adulthood. The nature of t h e amyloid that accumulates is unknown. Cerebrovascular amyloidosis (congophilic angiopathy) also occurs sporadically and is
being recognized as the cause of a great proportion of
cases of intracerebral hemorrhage in normotensive
individuals [ 111. No explanation for the selective involvement of cerebral vessels, either in the autosomal dominant form of cerebrovascular amyloidosis or i n t h e sporadic cases, is at hand.
We have studied selected properties of PBLs obtained from the Icelandic kindred affected with
dominantly inherited cerebrovascular amyloidosis.
Cell subpopulations have b e e n enumerated using
surface marker techniques, and lymphocyte response
t o mitogens has been determined. To evaluate lymphocyte membrane properties, lymphocyte capping
of Con A was measured. Previously we found that
C o n A capping is reduced in Huntington’s chorea,
another autosomal dominant disease affecting the
brain [14].
Patients and Methods
Five normotensive patients with a mean age of 29 years
(range, 26 to 40 years), of the Icelandic pedigree previously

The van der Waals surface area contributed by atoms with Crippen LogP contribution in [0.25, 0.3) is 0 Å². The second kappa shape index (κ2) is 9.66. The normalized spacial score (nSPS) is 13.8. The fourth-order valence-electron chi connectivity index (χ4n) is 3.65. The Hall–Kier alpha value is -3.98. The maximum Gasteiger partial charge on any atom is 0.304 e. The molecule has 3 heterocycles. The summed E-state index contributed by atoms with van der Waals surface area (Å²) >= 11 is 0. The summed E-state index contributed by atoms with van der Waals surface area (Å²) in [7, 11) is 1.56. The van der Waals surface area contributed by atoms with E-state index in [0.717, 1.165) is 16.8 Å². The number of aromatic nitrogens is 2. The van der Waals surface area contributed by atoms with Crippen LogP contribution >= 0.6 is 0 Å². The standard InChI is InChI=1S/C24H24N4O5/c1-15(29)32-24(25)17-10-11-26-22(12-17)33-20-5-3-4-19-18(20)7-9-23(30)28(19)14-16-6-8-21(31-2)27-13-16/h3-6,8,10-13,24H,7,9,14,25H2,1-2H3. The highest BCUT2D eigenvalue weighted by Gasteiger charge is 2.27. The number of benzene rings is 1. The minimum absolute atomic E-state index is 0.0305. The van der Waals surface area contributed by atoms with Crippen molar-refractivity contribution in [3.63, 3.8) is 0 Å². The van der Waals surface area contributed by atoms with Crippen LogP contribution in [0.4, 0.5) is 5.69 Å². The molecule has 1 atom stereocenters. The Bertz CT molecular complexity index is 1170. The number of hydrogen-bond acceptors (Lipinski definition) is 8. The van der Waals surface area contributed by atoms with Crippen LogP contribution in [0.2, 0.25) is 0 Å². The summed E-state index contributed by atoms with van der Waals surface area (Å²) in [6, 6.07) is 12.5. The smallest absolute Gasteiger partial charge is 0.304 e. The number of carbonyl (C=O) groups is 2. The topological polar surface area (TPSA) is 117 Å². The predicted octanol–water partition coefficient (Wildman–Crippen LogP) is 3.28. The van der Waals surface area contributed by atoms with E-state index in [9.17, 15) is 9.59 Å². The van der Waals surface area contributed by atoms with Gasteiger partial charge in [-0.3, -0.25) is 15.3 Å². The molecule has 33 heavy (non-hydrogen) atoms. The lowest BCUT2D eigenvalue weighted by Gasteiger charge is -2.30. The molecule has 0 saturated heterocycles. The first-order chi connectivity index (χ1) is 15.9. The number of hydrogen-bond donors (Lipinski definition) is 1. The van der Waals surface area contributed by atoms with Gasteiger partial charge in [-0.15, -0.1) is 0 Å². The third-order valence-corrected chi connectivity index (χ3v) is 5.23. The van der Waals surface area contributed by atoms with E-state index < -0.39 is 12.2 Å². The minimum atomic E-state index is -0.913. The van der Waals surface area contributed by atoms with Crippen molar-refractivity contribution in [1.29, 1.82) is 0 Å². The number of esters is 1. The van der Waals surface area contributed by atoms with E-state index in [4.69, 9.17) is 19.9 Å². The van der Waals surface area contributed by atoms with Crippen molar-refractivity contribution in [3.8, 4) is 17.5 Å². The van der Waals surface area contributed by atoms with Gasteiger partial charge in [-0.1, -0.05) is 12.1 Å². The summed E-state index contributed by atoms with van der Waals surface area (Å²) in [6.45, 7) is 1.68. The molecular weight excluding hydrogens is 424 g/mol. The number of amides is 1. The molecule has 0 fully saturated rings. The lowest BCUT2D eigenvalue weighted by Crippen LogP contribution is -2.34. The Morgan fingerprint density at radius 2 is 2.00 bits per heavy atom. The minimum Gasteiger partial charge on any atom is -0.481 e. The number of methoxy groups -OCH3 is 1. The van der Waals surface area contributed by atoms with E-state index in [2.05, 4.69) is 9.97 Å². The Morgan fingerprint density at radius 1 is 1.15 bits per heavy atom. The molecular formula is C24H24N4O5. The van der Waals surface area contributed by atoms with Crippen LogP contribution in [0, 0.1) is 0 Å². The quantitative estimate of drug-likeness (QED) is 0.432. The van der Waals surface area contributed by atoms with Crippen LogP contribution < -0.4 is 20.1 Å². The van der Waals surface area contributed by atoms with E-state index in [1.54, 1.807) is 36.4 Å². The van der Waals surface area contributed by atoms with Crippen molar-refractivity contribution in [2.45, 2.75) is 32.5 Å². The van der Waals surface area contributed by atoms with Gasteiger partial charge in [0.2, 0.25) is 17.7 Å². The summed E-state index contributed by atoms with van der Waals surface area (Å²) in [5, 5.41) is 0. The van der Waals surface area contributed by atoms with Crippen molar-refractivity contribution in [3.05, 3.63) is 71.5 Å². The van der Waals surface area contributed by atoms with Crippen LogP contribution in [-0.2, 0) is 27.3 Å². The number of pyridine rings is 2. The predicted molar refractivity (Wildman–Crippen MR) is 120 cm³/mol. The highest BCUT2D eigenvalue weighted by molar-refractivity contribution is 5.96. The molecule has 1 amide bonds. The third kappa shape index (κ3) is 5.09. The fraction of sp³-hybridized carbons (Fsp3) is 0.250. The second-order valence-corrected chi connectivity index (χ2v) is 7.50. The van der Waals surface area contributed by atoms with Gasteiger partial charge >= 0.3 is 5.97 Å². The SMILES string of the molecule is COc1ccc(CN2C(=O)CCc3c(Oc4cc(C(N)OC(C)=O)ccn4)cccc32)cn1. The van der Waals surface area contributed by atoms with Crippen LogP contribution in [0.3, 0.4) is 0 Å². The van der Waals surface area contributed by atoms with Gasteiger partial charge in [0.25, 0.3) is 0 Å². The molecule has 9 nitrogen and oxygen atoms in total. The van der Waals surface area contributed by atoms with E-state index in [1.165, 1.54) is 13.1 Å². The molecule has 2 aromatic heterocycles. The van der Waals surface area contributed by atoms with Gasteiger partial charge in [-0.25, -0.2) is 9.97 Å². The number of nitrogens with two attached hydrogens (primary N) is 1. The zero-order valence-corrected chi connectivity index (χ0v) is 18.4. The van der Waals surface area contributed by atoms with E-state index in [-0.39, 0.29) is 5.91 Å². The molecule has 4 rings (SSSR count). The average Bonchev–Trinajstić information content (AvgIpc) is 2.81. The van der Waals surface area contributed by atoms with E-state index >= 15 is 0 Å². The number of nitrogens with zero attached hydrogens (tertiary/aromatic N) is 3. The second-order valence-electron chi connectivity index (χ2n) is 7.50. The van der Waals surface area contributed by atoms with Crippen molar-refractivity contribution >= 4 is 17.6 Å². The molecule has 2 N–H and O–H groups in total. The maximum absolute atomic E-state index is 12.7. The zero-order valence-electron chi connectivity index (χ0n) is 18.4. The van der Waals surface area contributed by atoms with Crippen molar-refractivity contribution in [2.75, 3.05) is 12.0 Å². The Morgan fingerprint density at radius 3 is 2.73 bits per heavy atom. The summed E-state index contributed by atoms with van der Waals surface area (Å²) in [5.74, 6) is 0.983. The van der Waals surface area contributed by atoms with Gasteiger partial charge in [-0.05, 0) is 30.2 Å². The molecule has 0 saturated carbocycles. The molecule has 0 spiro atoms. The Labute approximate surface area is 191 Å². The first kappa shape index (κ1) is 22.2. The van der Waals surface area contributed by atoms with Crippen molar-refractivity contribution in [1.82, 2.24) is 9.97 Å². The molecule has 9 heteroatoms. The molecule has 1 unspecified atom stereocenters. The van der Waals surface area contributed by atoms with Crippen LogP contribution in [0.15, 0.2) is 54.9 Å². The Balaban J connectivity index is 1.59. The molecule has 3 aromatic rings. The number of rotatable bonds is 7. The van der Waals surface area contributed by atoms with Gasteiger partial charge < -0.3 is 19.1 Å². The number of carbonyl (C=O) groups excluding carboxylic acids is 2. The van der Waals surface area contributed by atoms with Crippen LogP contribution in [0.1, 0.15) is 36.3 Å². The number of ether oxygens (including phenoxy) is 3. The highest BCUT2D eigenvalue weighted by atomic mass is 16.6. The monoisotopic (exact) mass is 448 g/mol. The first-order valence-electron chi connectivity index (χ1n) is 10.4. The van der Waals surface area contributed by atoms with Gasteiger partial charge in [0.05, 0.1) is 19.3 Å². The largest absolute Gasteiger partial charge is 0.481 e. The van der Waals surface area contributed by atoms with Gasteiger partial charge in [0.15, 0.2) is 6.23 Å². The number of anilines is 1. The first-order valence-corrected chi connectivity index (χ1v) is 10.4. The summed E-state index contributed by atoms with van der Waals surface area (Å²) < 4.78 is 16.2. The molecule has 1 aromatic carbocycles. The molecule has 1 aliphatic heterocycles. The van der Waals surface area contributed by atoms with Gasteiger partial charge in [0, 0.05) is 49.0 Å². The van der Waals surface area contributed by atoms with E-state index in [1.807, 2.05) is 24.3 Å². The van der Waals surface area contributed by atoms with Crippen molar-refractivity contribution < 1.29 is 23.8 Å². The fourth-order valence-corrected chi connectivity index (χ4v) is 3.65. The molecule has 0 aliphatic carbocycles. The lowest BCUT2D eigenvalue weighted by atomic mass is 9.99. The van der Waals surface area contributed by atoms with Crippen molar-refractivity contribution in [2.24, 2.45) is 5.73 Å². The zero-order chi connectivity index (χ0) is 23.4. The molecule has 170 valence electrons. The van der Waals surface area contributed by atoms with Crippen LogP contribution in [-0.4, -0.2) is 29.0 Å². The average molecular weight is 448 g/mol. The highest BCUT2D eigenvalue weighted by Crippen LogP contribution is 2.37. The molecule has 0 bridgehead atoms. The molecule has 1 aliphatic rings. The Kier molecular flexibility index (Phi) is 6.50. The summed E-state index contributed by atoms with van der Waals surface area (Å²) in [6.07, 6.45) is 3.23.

described [7], were studied. All had had two or more
episodes of cerebral hemorrhage. The mean duration since
the initial episode was three years (range, one to seven
years). In two of the patients, brain biopsies revealed
amyloid in vessel walls by Congo red staining. Total and
differential white blood cell counts, serum and cerebrospinal fluid Ig concentrations, and serum immunoelectrophoresis were dl within normal limits. At the time of
study the patients were ambulatory and were judged to be
in good general health, with no obvious diseases except for
sequelae from cerebral hemorrhages. As controls we used
healthy Icelanders age matched with the patients. In addition, 32 healthy American volunteers aged 20 to 40 (mean,
32 years) were studied in lymphocyte capping experiments.
Venous blood was drawn into tubes containing
ethylenediamine tetraacetic acid and kept at room temperature until the lymphocytes were isolated on FicollHypaque gradients 24 hours later. Cells were washed twice
in Hanks balanced salt solution without magnesium or calcium (modified HBSS).
T o detect lymphocytes with surface membrane immunoglobulin (SmIg+), 3 x lo6 lymphocytes in 100 p1 of